of the past, and the admiration of the future. Its
bold, towering walls ; its high, majestic summit,
and its isolated position, makes it the most pictu-
resque object on the Illinois river ; and for histori-
cal interest it has no equal in the western country.

The view from the summit of Starved Rock is
very fine, and the country in the distance will re-
mind the beholder of a grand landscape painting


or a l)eautiiiil panorama. To the uortli an<l west
is seen a large bottom prairie, bounded on each
side by bluffs covered with forest trees. Tlirough
this great meadow flows the Illinois river, which
can be seen for many miles distant, winding
al)Out in its serpentine course. On looking down
into the river at the base of the rock, cattish and
turtles can be seen sporting over the sand and
rocks in the clear shallow stream ; wdiile shoals of
red-horse are steming the swift current.

In the early settlement of the country. Starved
Hock became a noted land-mark, visited generally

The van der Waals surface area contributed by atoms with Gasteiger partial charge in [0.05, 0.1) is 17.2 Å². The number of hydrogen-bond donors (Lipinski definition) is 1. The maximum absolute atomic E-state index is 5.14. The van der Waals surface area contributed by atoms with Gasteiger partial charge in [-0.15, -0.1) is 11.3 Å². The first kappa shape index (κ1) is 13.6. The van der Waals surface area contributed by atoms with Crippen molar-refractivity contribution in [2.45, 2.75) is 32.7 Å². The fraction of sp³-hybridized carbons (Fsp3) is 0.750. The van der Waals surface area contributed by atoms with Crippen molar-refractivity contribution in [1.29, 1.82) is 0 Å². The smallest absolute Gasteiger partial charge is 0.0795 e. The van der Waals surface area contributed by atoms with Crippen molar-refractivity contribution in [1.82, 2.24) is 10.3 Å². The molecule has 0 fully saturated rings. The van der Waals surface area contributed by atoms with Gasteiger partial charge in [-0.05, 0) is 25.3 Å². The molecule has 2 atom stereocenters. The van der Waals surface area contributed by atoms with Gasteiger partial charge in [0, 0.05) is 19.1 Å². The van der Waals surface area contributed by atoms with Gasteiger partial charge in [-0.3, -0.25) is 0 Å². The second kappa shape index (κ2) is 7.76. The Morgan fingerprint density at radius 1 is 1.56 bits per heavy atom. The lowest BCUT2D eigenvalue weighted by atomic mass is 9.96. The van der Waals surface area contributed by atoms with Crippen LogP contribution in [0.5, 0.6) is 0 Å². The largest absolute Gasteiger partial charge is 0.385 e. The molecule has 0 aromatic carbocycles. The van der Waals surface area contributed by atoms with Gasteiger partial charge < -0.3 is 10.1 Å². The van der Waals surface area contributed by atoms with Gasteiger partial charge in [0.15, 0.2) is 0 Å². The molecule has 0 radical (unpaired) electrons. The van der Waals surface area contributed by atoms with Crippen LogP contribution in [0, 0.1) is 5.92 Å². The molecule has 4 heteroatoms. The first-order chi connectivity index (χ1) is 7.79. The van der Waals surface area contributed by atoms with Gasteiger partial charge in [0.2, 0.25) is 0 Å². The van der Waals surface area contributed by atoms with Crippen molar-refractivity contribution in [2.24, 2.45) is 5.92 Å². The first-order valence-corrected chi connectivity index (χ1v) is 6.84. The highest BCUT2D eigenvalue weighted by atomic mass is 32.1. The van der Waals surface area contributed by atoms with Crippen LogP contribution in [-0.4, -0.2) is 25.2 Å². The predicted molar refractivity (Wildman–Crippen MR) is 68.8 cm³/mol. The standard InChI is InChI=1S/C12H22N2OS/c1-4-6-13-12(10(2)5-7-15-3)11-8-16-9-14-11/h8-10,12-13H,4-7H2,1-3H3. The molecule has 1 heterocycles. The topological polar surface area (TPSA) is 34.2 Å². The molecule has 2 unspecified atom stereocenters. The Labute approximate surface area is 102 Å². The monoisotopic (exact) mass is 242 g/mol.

by people traveling through the country, and by
them it was regarded as a great natural curiosity.

Of latter years, it has become a place of resort
for excursion and pic-nic parties from the neigh-
boring cities, and no one ever visited it without
being captivated with its \vild romantic scenery.

By the earh^ French explorers, Starved Hock
w^as called LeRocher, and through them it has
figured extensively in tlie history of "western dis-
coveries. Almost two centuries ago La Salle built
a fort on its summit, the remains of which are
still to be seen ; and around this fort was clustered
the first colony in the valle}' of the Missisv^i]i])i.

Two liundred years has made Imt little altera-
tion in the appearance of Starved Rock ; the same
fort-like walls remain, and probably the same


stunted cedars crown its suniiiiit, but the sur-
roundings liave undergone a great change. The
great meadow which its summit overlooks, once
covered with grass and wild flowers, and some-
times blackened with herds of buffalo, is now
occupied by farms in close succession. To the
north, across the large bottom prairie is seen the
village of Utica, with its cement mills and ware-
houses, and by the side of which, pass the canal
and railroad. To the west, live miles below, but
in plain view are the flourishing cities of LaSalle